The Reward System of Science Reconfigured? Forging a new image of the deserving scientist
Abstract: The reward (and punishment) system of science is an expression of its putative autonomy, i.e., the ability to govern itself based on criteria it has authored. It has put in place processes that recognize those among its members who have made substantive contributions to scientific knowledge. The validation of these accomplishments is said to be based entirely on “internal,” i.e., scientific, principles. As a community with strict rules of entry and boundaries that purport to separate the scientific from what is not, science has often resisted strenuously any encroachments into its affairs from the outside, lay, society. The laity is excluded from matters scientific because, in science’s view, it is not competent to do so; it does not possess the specialized knowledge necessary to evaluate science’s practices—hence, lay considerations are irrelevant to the affairs of science. However, in the recent past, events appear to have the potential to upend this idyllic construct. I will examine two cases (the American Statistical Association’s decision in 2020 to remove the name of R. A. Fisher from a lectureship and, in 2021, the cancellation of the Carlson Lecture at MIT) that could be harbingers of a reconfigured reward system of science—one in which “external” criteria to science are used to reward or punish an individual scientist.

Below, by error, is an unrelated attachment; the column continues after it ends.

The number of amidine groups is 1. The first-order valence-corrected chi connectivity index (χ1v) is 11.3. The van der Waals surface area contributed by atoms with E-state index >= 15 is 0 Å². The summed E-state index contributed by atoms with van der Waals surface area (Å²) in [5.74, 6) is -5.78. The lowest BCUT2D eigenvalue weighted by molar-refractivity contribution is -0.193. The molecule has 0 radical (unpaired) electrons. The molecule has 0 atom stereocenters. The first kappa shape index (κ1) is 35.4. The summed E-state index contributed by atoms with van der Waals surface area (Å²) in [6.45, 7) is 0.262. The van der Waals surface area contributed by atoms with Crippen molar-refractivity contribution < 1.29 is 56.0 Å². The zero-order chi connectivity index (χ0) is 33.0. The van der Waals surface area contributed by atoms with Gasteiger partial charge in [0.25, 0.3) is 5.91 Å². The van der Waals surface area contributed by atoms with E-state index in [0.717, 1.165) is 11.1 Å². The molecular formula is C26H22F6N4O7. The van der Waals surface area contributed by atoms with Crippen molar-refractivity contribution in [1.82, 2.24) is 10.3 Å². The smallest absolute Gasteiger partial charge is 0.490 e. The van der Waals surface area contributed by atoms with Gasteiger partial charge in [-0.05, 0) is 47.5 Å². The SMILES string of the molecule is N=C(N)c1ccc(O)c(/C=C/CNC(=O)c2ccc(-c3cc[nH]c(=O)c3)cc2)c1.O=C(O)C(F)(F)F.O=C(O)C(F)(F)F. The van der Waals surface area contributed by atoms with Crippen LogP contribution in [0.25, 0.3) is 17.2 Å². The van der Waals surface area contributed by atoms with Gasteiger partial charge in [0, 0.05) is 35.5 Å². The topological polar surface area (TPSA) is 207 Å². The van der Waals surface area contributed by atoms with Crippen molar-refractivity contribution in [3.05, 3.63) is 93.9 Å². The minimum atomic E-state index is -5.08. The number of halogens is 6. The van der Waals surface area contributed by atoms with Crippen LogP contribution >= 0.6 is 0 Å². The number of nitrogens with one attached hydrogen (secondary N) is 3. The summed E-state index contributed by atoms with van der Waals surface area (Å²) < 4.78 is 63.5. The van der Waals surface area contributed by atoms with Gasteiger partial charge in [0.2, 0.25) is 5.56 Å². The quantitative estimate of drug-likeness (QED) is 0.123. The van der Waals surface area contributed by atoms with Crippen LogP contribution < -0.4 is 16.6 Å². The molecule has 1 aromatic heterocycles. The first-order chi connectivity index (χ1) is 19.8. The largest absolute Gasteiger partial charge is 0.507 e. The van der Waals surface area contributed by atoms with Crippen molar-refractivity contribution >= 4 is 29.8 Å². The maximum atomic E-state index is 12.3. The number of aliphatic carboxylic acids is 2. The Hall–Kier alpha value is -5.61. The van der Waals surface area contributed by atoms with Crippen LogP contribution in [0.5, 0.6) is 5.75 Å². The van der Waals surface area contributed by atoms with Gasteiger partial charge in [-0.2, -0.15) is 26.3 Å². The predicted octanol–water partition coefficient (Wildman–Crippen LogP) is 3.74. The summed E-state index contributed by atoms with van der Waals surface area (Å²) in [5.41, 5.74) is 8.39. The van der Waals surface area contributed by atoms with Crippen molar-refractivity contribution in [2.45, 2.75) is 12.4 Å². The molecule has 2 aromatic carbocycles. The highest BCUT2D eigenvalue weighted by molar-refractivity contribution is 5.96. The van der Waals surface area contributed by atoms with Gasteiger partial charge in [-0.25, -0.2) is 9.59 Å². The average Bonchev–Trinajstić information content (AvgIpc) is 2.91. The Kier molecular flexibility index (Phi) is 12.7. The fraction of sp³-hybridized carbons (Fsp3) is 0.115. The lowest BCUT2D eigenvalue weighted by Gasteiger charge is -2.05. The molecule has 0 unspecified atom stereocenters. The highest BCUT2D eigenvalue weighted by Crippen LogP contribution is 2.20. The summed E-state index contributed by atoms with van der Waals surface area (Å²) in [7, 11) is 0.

KEYWORDS : autonomy of science, reward system of science, scientific deviance